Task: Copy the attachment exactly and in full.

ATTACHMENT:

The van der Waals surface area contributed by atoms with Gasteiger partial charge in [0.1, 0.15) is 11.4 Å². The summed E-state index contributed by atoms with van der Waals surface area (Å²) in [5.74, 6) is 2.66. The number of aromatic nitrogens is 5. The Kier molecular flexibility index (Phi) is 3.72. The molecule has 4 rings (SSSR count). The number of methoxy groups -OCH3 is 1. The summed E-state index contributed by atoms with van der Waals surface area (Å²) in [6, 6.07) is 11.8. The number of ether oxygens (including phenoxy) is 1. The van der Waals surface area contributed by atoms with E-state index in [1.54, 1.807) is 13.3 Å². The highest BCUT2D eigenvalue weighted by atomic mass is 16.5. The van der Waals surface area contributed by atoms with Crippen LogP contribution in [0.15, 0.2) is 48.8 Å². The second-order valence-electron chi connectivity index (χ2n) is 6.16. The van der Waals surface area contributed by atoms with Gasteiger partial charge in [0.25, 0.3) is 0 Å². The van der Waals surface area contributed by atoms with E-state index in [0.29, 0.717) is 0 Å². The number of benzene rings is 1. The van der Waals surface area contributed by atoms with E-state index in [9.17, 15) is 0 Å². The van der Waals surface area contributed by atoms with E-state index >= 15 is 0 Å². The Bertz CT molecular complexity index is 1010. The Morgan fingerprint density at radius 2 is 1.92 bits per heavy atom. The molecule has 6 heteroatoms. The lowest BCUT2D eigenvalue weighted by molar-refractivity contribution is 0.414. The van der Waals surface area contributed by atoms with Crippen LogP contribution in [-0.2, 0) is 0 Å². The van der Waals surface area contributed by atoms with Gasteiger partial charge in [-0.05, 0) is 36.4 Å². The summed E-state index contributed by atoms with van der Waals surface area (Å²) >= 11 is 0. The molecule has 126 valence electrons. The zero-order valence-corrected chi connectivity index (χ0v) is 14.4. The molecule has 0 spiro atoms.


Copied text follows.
The van der Waals surface area contributed by atoms with Gasteiger partial charge in [0.1, 0.15) is 11.4 Å². The summed E-state index contributed by atoms with van der Waals surface area (Å²) in [5.74, 6) is 2.66. The number of aromatic nitrogens is 5. The Kier molecular flexibility index (Phi) is 3.72. The molecule has 4 rings (SSSR count). The number of methoxy groups -OCH3 is 1. The summed E-state index contributed by atoms with van der Waals surface area (Å²) in [6, 6.07) is 11.8. The number of ether oxygens (including phenoxy) is 1. The van der Waals surface area contributed by atoms with E-state index in [1.54, 1.807) is 13.3 Å². The highest BCUT2D eigenvalue weighted by atomic mass is 16.5. The van der Waals surface area contributed by atoms with Crippen LogP contribution in [0.15, 0.2) is 48.8 Å². The second-order valence-electron chi connectivity index (χ2n) is 6.16. The van der Waals surface area contributed by atoms with Gasteiger partial charge in [0.25, 0.3) is 0 Å². The van der Waals surface area contributed by atoms with E-state index in [0.29, 0.717) is 0 Å². The number of benzene rings is 1. The van der Waals surface area contributed by atoms with E-state index in [9.17, 15) is 0 Å². The van der Waals surface area contributed by atoms with E-state index >= 15 is 0 Å². The Bertz CT molecular complexity index is 1010. The Morgan fingerprint density at radius 2 is 1.92 bits per heavy atom. The molecule has 6 heteroatoms. The lowest BCUT2D eigenvalue weighted by molar-refractivity contribution is 0.414. The van der Waals surface area contributed by atoms with Crippen LogP contribution in [-0.2, 0) is 0 Å². The van der Waals surface area contributed by atoms with Gasteiger partial charge in [-0.05, 0) is 36.4 Å². The summed E-state index contributed by atoms with van der Waals surface area (Å²) >= 11 is 0. The molecule has 126 valence electrons. The zero-order valence-corrected chi connectivity index (χ0v) is 14.4. The molecule has 0 spiro atoms.